Athlete DUIs A Troubling Trend
Why do the richest always do the stupidest things?
Professional athletes have more disposable income than they know what to do with and spend millions of dollars on frivolous items all the time. However, when it comes time to spend just a few dollars on something as simple as a car service or taxicab after a night of drinking, too often it seems they make the wrong decision.
We need to stop drunk driving – not just in athletes but with everyone. But it wouldn’t be a bad idea to start making examples of drunk drivers that are in the spotlight and looked to as role models.
In 2010 10,228 people were killed due to drunk driving and almost 350,000 injured according to M.A.D.D. Those numbers are astounding and scary for any driver on the road today.
The most recent arrest for drunk driving was Al Michaels, one of the most famous men in sports broadcasting. His career is filled with memorable moments especially with the Miracle on Ice call. Now most will remember another image associated with Michaels – his mug shot following his arrest for drunk driving.
In 2012, there were 22 athletes in the four professional sports arrested for drunk driving according to Sporting News. With 15 of those coming from the NFL clearly that’s a league with a problem it needs to fix. But can the NFL do much more than they already have?
The league does offer a 24-7 car service that players can call with a phone number and get picked up and taken anywhere they need. The price varies from $85-90/hour based on sources I’ve seen making it extremely affordable and the safest option.
No other league has such a service, however, athletes have access to the same options all normal citizens have – taxicabs, limos, car services and friends. There should never be drunk driving.
Perhaps the saddest incident occurred in December 2012 when Cowboys player Josh Brent was drunk driving and crashed killing Jerry Brown, another Cowboy player who was a passenger in the car. Brent was charged with intoxication manslaughter but this incident could have easily been prevented.
Not only could the men had used the NFL car service, the Cowboys have a car service that is for the team only that the players decided not to use that night. That’s one death that should have been prevented.
Why aren’t players in the NFL using this car service to help them get home at night? Many say it’s an issue of trust. The players say the cars are bugged with listening devices for the league/team to spy on them or that the drivers will sell information of who they pick up to the media.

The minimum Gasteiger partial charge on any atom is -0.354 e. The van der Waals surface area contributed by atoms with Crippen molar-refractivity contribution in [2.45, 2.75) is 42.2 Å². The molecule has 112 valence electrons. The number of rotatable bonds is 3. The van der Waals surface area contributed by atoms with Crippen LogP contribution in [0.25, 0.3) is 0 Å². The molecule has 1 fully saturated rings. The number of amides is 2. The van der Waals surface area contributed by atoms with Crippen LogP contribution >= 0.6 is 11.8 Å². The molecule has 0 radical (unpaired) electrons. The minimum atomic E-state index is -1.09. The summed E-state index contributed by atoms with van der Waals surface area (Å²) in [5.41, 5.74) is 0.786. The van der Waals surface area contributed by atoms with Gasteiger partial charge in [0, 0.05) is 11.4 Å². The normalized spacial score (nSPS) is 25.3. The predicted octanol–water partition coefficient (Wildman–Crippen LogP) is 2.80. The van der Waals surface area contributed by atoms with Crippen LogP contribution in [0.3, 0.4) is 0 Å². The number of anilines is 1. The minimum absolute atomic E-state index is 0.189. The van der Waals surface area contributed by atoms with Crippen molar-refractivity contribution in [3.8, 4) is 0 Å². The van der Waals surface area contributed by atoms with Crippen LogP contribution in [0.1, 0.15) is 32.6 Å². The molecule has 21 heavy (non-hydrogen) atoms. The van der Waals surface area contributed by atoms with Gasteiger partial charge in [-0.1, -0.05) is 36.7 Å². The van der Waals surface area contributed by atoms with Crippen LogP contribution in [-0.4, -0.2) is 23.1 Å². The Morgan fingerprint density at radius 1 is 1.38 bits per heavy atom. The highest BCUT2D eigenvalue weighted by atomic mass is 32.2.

These are just excuses – excuses that can easily be dealt with. Get drivers hired by the league directly and make the cars a safe-zone that athletes can feel comfortable in. And worse comes to worse, it shouldn’t be a problem that an athlete gets drunk. The problem starts when they get behind the wheel of a car.
The NFL also needs to start instituting new penalties for players who get arrested for drunk driving. They have one of the best drug programs of any of the major sports and need to institute a zero tolerance program for drunk driving. It gets talked about in the news every time a player is arrested yet nothing gets done. This is a problem that needs proactive fixing and not reactive. When the incident that happens that finally spurs the league to do something I don’t want to know how many lives would have been lost.
It should also be disconcerting to the NFL how many of their younger players are getting arrested for drunk driving. In 2012 Nick Fairley of the Lions was arrested for driving 100 mph while drunk and the Jaguars’ Justin Blackmon was picked up for his second DUI in two years. If they are starting young you can only assume it will get worse as these players make more money and increase their fame.
Drunk driving is scary because innocent people are affected when a drunk driving hits the road. While athletes are just a small piece of the problem, we can look to them to start being better role models and knowing when to keep the keys in the pocket and hail a cab.
Professional athletes get into all kinds of trouble unfortunately but it’s these easy situations that the leagues need to work on to keep their players out of the news and on the field.
Mike Zoller is a contributor for PorchDrinking.com. He works full-time in the Northwestern University Athletic Department. Follow him on Twitter @mikezoller.